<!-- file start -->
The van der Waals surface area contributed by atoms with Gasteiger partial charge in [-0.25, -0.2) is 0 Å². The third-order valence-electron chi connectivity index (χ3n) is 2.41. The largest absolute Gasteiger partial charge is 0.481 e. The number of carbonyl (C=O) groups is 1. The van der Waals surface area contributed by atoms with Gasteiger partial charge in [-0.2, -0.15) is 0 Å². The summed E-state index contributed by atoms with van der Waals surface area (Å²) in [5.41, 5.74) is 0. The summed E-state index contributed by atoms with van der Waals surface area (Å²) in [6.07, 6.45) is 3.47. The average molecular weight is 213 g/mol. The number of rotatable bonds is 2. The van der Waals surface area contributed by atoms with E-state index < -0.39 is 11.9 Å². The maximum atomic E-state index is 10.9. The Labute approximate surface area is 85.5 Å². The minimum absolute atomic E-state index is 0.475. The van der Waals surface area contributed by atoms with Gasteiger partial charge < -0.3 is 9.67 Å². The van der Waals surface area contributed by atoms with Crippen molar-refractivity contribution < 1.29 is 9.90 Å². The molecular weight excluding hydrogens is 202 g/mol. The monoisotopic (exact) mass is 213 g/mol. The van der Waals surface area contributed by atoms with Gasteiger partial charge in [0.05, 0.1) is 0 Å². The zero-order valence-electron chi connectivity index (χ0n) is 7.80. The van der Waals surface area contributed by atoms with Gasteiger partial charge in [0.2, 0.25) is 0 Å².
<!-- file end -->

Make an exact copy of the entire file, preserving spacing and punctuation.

The van der Waals surface area contributed by atoms with Gasteiger partial charge in [-0.25, -0.2) is 0 Å². The third-order valence-electron chi connectivity index (χ3n) is 2.41. The largest absolute Gasteiger partial charge is 0.481 e. The number of carbonyl (C=O) groups is 1. The van der Waals surface area contributed by atoms with Gasteiger partial charge in [-0.2, -0.15) is 0 Å². The summed E-state index contributed by atoms with van der Waals surface area (Å²) in [5.41, 5.74) is 0. The summed E-state index contributed by atoms with van der Waals surface area (Å²) in [6.07, 6.45) is 3.47. The average molecular weight is 213 g/mol. The number of rotatable bonds is 2. The van der Waals surface area contributed by atoms with E-state index < -0.39 is 11.9 Å². The maximum atomic E-state index is 10.9. The Labute approximate surface area is 85.5 Å². The minimum absolute atomic E-state index is 0.475. The van der Waals surface area contributed by atoms with Gasteiger partial charge < -0.3 is 9.67 Å². The van der Waals surface area contributed by atoms with Crippen molar-refractivity contribution < 1.29 is 9.90 Å². The molecular weight excluding hydrogens is 202 g/mol. The monoisotopic (exact) mass is 213 g/mol. The van der Waals surface area contributed by atoms with Gasteiger partial charge in [0.05, 0.1) is 0 Å². The zero-order valence-electron chi connectivity index (χ0n) is 7.80. The van der Waals surface area contributed by atoms with Gasteiger partial charge in [0.2, 0.25) is 0 Å².